It bolt's up already. The problem lays in the way the t-case interfaces with the diff. The AWD cars have the carrier splined, so that the t-case has power at all times, the shaft is hollow and the axle used on the pass side has a VERY long end that pass through the t-case, through the hollow shaft and into the pinion gear on the diff like normal. You'd need to machine the 5-spd diff to accept the t-case and it's very unlikely that there is enough material to do so.
 

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turbomini said:
umm a quick question. what about using a AWD mini van trans and putting that in a shadow? or daytona? wouldnt that work?
You'd have to make some sort of adaptor to do so. The AWD trans has a different bellhousing bolt pattern than the 3.0 or 2.2/2.5.
 

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Rob Carter and I discussed this a couple years back, and the extension housing that bolts to the PTU and then to the A604, SHOULD also fit the A670 (and by association the A413). You are in effect driving the drivers front tire off the left side of the diff, and the rest of the tires off the right side of the diff. But I wouldn't want to spool the diff as that will cuase binding front to rear. Not good. ALso, the AWD setup is very picky about tires. They HAVE to be a matched set, size and air pressure. And my understanding of the setup is that the 3.8 power and torque are about the absolute limits of the PTU and rear diff.

Shelby had a couple of AWD Daytona mules running before 88, the "transfer case" was a one off unit, and the rear axle appeared to be a Dana 30 diff attached to a beam axle (likely a stock G body axle) and drove custome made hubs. I had the article somewhere on an older computer and archived it to CD years ago. I also sent it to someone years ago. Maybe Gary Donovan has it? I don't know, haven't seen it for some time.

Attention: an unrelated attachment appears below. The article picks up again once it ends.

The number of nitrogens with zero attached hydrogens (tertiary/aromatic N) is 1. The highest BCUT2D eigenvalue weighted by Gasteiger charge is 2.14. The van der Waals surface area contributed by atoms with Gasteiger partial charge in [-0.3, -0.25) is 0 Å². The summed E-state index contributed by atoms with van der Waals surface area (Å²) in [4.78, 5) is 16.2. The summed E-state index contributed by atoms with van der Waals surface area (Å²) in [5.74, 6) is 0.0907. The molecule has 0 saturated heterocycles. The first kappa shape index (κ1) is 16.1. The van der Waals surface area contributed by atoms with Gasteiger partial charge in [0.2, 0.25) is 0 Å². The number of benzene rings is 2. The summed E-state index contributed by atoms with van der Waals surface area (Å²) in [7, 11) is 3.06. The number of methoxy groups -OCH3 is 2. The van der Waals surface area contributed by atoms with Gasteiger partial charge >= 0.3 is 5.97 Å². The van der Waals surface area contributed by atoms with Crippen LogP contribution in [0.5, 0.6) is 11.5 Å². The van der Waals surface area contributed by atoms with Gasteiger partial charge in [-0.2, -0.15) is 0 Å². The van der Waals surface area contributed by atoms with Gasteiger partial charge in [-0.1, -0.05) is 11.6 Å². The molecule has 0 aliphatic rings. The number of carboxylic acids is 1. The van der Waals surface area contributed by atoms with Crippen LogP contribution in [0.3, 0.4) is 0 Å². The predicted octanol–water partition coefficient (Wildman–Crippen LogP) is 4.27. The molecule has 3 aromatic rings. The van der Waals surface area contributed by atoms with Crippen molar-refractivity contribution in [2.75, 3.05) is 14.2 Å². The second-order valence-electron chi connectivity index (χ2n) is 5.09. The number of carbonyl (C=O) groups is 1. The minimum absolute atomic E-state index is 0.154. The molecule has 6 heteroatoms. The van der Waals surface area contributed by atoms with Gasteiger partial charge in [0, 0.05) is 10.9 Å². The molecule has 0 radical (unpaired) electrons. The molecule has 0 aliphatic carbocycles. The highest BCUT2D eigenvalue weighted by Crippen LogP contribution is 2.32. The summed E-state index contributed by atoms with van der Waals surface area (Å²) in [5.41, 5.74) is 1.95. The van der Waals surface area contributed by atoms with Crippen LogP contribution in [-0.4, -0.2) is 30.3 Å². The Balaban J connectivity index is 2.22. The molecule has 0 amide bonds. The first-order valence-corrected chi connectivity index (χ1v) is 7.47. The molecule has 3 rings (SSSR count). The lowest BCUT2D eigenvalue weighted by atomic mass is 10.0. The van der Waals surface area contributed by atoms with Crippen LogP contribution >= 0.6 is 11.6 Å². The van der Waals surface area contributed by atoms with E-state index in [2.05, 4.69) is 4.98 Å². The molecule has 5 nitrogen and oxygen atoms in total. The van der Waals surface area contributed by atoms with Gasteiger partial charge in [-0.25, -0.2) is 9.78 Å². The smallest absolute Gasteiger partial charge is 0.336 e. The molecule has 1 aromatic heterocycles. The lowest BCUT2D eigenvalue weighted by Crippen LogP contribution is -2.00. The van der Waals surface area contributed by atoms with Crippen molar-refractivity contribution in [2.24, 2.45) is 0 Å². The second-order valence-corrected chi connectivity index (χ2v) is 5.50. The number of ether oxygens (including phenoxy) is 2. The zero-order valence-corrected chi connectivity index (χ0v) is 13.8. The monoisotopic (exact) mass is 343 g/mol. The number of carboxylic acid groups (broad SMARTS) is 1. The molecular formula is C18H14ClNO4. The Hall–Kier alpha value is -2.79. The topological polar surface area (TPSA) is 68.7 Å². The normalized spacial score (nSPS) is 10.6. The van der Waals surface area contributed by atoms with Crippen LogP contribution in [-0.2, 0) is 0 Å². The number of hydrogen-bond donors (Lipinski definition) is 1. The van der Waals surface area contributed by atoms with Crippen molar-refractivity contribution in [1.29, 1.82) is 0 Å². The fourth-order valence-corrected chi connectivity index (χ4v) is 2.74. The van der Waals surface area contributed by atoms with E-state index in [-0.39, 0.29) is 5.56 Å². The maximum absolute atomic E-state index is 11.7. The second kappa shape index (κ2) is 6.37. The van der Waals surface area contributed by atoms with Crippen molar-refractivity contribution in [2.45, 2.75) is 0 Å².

More in keeping with the original theme of this discussion, Chrysler (Jeep) did consider a K based drivetrain for a still born concept Jeep (JJ) whcich would have used a 2.2 mounted front to rear, and the axle shaft/driveshafts would have driven aluminum Dana 25 axles. I'm going to guess the JJ would have been IFS/IRS and I have never found out what gear ratios would have been used.

When I first heard of the JJ a couple years ago, I started gathering parts for a rock crawler. I still had the 2.2 T2 and A555 from the 88 Shelby Z I stripped. I had gathered 2 Toyota IFS units complete with suspension parts and some other stuff. I was about to purchase a sandrail chassis to significantly modify, when I got laid off. I spent the next 60 days unemployed and sold off all but the motor and trans.

I am trying to figure a way to run yokes off either side of a FWD diff, so you would lose trans fluid or risk pulling an axleshaft out of the diff. I'm thinking an approriately splined shaft shoved through both spider gears would be fine, and then tap the ends of the shaft so a yoke could be fit on the ends and bolted down tight.

Funny things seem to happen as I gather parts, I change jobs. A year ago March, I had started gathering parts for a RWD 2.2 powered minivan. I didn't have too many parts gathered save for the front axle out of a 2wd Cherokee and assorted other little things. But was offered a job elsewhere and we moved from Cali to Utah. Don't worry, the 2.2 and A555 went to TD fanatic who now has THREE 88 Shelby Zs...

While I no longer am in a minivan, I have switched to Jeeps and drive a 95 Grand Cherokee. I'm looking to take a 86 Comanche pickup off a neighbor before the end of summer. It has a 2.5 (AMC, not GM Iron Duke) and a 5 speed and is 4x4. Rusty and needs some work. But, I'm seriously contemplating converting the AMC 2.5 (EFI TBI) to run on say a 2.5 T1 minivan ECM and add a turbo... I still have the intercooler from the 88Z...
 

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Avenger said:
You'd have to make some sort of adaptor to do so. The AWD trans has a different bellhousing bolt pattern than the 3.0 or 2.2/2.5.
ahh not a V6 person never worked on one lol... v8 or 4cylinder turbo only lol